For the most part, I came out of it going, "Costis didn't deserve any of this" (to say nothing of Attolia :( and Gen). I'd been hoping that ACoK was going to be my only "dud" of the series but apparently not.
I also failed to see how it was, as claimed, the second half of KoA or why it was necessary to have ACoK first. I wonder if I might've liked it better if it hadn't been an Attolian book and/or if there hadn't been a seven year wait... Does anyone remember if we have one or two more books to get through?
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Re: Books: 2nd Edition

Postby Meltintalle » Jul 16, 2017 11:03 am

I've come to celebrate the fact that I finished Ben-Hur! B-) (Took me long enough. 8-} )

I found it interesting that after all the build up to the Messiah and the true purpose of his coming, we end on Friday. It pulls all the narrative threads together well enough, but I would have thought Sunday would have had more thematic oomph. :|

EDIT: The Karin Anckarsvard's on my to-read list are: The Mysterious Schoolmaster, The Robber Ghost, Doctor's Boy, and The Riddle of the Ring (the library also has Rider By Night)
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Re: Books: 2nd Edition

Postby Rivulus » Jul 21, 2017 6:46 pm

ValiantArcher wrote:Does anyone remember if we have one or two more books to get through?

I think one, but I don't actually keep careful track.

SHOW SPOILER "Thick As Thieves"
I'm going to have to reread it at some point in the future and see if improves with time. I try not to read books with set expectations (never completely possible), so I was maybe less frustrated than you despite not being drawn in as completely as some of the other books. Where the other books focus around intrigue and active misdirection (except less so at the beginning of ACoK), TAT is much more of a straight adventure/journey story. The misdirection is simpler, and it feels like almost like more of an interlude in the main story, although MWT must think it is still important. I think that difference is what makes the book feel a little 'off'; we're expecting a turn of events that reinterprets the story told in a different light, and it's ... not there. But that doesn't mean it isn't potentially a well-told story in its own right, when taken for what it is?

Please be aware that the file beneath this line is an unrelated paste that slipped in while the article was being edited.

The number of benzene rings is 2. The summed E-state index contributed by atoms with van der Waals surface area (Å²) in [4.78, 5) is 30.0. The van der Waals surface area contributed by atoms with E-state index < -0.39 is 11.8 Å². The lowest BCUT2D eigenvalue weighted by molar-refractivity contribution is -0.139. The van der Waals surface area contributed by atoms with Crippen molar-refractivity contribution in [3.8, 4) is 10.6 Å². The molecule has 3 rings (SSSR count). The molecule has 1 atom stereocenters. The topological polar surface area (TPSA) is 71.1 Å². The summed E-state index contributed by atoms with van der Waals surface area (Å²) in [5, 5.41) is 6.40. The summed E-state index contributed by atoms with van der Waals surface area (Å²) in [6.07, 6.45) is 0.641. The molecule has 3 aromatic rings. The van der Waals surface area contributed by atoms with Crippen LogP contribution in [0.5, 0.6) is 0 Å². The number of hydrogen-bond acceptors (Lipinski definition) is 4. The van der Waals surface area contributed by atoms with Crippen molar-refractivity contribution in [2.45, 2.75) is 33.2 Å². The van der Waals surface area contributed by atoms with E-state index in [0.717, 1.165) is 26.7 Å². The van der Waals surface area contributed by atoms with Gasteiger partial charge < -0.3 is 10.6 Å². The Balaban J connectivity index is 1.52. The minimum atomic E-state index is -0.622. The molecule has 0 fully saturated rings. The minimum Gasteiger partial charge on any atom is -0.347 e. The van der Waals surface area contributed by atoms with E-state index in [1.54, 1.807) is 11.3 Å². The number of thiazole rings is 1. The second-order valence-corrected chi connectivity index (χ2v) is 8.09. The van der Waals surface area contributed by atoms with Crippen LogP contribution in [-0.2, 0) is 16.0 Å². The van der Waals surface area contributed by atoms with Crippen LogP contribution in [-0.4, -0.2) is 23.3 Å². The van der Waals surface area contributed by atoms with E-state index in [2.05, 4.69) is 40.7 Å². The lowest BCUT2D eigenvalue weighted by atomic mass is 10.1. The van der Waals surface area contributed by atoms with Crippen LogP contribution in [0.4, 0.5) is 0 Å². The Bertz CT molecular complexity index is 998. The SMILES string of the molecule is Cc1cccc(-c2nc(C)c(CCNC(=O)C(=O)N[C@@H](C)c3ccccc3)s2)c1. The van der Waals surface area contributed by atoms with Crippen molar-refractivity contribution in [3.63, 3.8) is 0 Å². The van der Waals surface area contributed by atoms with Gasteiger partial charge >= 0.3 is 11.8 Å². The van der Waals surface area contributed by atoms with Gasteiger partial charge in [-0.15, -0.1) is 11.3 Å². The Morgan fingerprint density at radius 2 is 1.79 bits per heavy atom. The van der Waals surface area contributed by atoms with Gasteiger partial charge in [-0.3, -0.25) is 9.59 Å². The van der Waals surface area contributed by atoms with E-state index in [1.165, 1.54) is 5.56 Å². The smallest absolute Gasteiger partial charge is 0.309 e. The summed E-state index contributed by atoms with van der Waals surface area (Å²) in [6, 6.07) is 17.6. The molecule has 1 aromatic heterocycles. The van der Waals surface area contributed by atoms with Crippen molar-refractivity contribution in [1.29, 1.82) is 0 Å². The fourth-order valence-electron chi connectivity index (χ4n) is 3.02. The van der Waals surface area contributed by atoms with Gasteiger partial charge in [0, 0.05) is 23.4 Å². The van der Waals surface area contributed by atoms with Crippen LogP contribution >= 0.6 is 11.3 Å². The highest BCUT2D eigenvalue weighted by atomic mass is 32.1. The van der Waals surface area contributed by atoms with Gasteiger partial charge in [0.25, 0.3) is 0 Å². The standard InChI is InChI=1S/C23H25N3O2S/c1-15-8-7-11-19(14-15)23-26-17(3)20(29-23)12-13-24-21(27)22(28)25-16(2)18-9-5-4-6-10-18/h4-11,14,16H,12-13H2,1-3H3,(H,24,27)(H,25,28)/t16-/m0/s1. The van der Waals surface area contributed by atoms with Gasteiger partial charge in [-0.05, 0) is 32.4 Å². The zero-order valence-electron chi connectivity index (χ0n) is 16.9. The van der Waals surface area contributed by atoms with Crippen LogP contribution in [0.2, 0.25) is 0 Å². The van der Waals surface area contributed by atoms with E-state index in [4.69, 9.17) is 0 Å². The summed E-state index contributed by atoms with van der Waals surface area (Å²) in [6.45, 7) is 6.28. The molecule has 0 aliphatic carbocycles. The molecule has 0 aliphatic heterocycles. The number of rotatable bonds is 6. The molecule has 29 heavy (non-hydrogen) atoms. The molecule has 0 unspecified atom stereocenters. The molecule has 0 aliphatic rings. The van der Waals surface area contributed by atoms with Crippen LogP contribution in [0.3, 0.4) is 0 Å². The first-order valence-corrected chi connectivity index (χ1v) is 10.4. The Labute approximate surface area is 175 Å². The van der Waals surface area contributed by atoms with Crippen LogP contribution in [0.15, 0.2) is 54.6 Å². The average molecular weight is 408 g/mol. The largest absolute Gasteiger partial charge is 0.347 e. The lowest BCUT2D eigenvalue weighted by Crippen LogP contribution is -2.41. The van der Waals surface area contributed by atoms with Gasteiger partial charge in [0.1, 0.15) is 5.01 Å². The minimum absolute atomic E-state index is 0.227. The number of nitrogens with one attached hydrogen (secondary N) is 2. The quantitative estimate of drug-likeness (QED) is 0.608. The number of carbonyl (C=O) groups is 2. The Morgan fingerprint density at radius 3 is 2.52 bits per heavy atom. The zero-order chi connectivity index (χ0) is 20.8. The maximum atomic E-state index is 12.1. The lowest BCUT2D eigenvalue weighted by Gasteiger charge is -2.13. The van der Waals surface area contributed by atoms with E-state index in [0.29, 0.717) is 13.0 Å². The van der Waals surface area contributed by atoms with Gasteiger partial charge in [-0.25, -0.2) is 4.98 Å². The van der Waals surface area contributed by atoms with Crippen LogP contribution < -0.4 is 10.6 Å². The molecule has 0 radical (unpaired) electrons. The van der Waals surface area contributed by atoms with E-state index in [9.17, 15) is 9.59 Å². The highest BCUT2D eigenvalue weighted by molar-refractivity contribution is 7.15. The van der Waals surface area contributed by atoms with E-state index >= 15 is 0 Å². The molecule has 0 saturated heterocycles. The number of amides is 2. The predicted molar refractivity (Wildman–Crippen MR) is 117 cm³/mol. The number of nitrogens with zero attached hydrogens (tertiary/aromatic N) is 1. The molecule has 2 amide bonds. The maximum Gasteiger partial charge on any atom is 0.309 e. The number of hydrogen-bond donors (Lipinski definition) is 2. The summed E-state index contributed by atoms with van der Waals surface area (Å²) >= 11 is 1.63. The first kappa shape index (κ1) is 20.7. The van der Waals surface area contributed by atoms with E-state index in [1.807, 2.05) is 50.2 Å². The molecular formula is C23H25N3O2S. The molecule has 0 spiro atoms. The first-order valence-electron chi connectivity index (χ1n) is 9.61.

I agree the end was confusing, and I basically plan to ignore it until the next book appears to make sense of it.
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Re: Books: 2nd Edition

Postby SnowAngel » Aug 04, 2017 9:33 pm

Meltintalle wrote:I've come to celebrate the fact that I finished Ben-Hur! B-) (Took me long enough. 8-} )
Good for you, Mel! I'm nearly halfway through it. I have read a bunch of other books at the same though, maybe even too many if that's possible.

In books I read and finished in July. :)
  1. Murder In The Courthouse - Nancy Grace
  2. More Than A Promise - Ruth Logan Herne
  3. You'll Think of Me - Robin Lee Hatcher
  4. Von Ryan's Express - David Westheimer
  5. High As The Heavens - Kate Breslin
  6. A Name Unknown - Roseanna M. White
  7. On The Edge of the Dark Sea of Darkness - Andrew Peterson
  8. Miramar Bay - Davis Bunn
  9. Von Ryan's Return - David Westheimer
  10. Gabriel's Atonement - Vickie McDonough
  11. A Stolen Heart - Amanda Cabot

I really enjoyed reading the Von Ryan books, Von Ryan's Express the book has a much better ending than the movie. :)

I also read The Treasure Tree by John Trent to my younger brothers one evening. :) I remember my parents reading to me when I was their ages and even younger. We got a new copy last year after the old one fell apart.

And my first finished book of August was Redeeming Grace by Jill Eileen Smith. I don't read Biblical fiction very often, but I win a copy of this one and I did enjoy reading. I was surprise how much of the book took place before Ruth and Boaz meet.

Now, I am reading Ring of Secrets by Roseanna M. White, it's fifth book by her that I have read and second in as many weeks. So far I have enjoyed all 91 pages read. :)

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Re: Books: 2nd Edition

Postby Sonny » Aug 05, 2017 3:16 am